Tuesday, August 01, 2006

 

Roy's Q

Travis and I were talking to Roy yesterday and we broke down one of the issues to this point. Have a go at it, if you would like. It was worded something like this:

Where does the moral superiority of reason come from?


Good question indeed, why do we put so much value in the logic over feelings or tradition? How did we get to this point and what is its significance?

Comments:
I want answers!
 
I'm not sure everyone does value reason over emtion/tradition.

But, either way, how we answer this question depends on how we approach moral questions in general.

If you're an Emotivist, you would say that all moral statements are merely expressions of emotion, anyway. So you're expresing an emotional responce that reason is superior to emotion? Talk about confusing!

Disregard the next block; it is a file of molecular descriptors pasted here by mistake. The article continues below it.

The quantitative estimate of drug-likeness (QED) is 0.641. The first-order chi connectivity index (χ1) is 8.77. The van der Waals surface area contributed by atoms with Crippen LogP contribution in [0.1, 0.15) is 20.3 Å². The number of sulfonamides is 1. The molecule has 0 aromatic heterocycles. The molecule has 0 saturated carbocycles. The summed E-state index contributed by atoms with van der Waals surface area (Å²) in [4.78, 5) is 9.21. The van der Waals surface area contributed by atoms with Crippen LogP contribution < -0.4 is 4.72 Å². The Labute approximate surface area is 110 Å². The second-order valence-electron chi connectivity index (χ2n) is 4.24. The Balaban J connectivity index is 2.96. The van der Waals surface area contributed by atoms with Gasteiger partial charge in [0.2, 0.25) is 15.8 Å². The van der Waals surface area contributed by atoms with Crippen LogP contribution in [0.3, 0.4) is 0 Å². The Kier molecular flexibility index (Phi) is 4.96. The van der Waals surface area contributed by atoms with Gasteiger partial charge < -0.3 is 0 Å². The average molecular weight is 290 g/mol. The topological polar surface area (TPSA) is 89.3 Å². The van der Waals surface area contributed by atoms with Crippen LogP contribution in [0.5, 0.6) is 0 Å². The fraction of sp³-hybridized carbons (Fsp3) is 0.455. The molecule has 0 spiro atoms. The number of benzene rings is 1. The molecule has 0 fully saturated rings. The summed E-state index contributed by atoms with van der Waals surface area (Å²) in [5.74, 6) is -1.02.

Kant broke ranks with Mystery and Tradition when he declared that we can have Religion based on Reason alone. The Modern Age is marked for being the Age of Reason.
What seems fuzzy still is that some rationalists still believe in mysteries, revelation, etc. But how is that different from believing wholly in superstition?
From a utilitarian point of view, the rationalist is more likely to favor liberty and monotheism, and to believe in self-determination (free-will), wheras the superstitious is more likely to be fatalistic, pagan, and to favor god-kings which leads to tyrrany.
The rationalist who does not believe in mystery uses his own logic to explain the world, and can end up believing, as one Princeton ethicist does, that "there is nothing but blind, meaningless, DNA, and we all dance to its tune." Which smacks of the pagan fatalism to me, but without the superstition.
Which is morally superior? None.
Nathan
 
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